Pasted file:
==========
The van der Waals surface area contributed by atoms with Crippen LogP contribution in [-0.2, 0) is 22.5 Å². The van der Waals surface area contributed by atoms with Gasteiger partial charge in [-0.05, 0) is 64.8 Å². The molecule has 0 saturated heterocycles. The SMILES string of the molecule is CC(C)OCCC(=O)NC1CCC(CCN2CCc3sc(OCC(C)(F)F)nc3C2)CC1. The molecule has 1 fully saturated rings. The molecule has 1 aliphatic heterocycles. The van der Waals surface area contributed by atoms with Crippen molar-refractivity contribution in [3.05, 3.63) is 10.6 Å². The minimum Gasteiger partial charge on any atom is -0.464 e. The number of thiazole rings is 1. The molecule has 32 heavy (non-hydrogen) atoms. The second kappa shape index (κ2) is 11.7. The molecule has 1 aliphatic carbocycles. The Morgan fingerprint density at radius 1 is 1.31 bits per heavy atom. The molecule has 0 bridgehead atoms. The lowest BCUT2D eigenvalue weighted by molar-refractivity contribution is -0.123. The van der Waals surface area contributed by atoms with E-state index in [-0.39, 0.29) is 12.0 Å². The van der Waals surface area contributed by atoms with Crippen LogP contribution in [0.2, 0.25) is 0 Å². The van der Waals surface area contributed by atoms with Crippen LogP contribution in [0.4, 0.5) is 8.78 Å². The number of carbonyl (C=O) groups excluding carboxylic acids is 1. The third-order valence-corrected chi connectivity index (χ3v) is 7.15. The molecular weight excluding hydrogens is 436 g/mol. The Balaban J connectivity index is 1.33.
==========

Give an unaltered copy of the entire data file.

The van der Waals surface area contributed by atoms with Crippen LogP contribution in [-0.2, 0) is 22.5 Å². The van der Waals surface area contributed by atoms with Gasteiger partial charge in [-0.05, 0) is 64.8 Å². The molecule has 0 saturated heterocycles. The SMILES string of the molecule is CC(C)OCCC(=O)NC1CCC(CCN2CCc3sc(OCC(C)(F)F)nc3C2)CC1. The molecule has 1 fully saturated rings. The molecule has 1 aliphatic heterocycles. The van der Waals surface area contributed by atoms with Crippen molar-refractivity contribution in [3.05, 3.63) is 10.6 Å². The minimum Gasteiger partial charge on any atom is -0.464 e. The number of thiazole rings is 1. The molecule has 32 heavy (non-hydrogen) atoms. The second kappa shape index (κ2) is 11.7. The molecule has 1 aliphatic carbocycles. The Morgan fingerprint density at radius 1 is 1.31 bits per heavy atom. The molecule has 0 bridgehead atoms. The lowest BCUT2D eigenvalue weighted by molar-refractivity contribution is -0.123. The van der Waals surface area contributed by atoms with E-state index in [-0.39, 0.29) is 12.0 Å². The van der Waals surface area contributed by atoms with Crippen LogP contribution in [0.2, 0.25) is 0 Å². The van der Waals surface area contributed by atoms with Crippen LogP contribution in [0.4, 0.5) is 8.78 Å². The number of carbonyl (C=O) groups excluding carboxylic acids is 1. The third-order valence-corrected chi connectivity index (χ3v) is 7.15. The molecular weight excluding hydrogens is 436 g/mol. The Balaban J connectivity index is 1.33.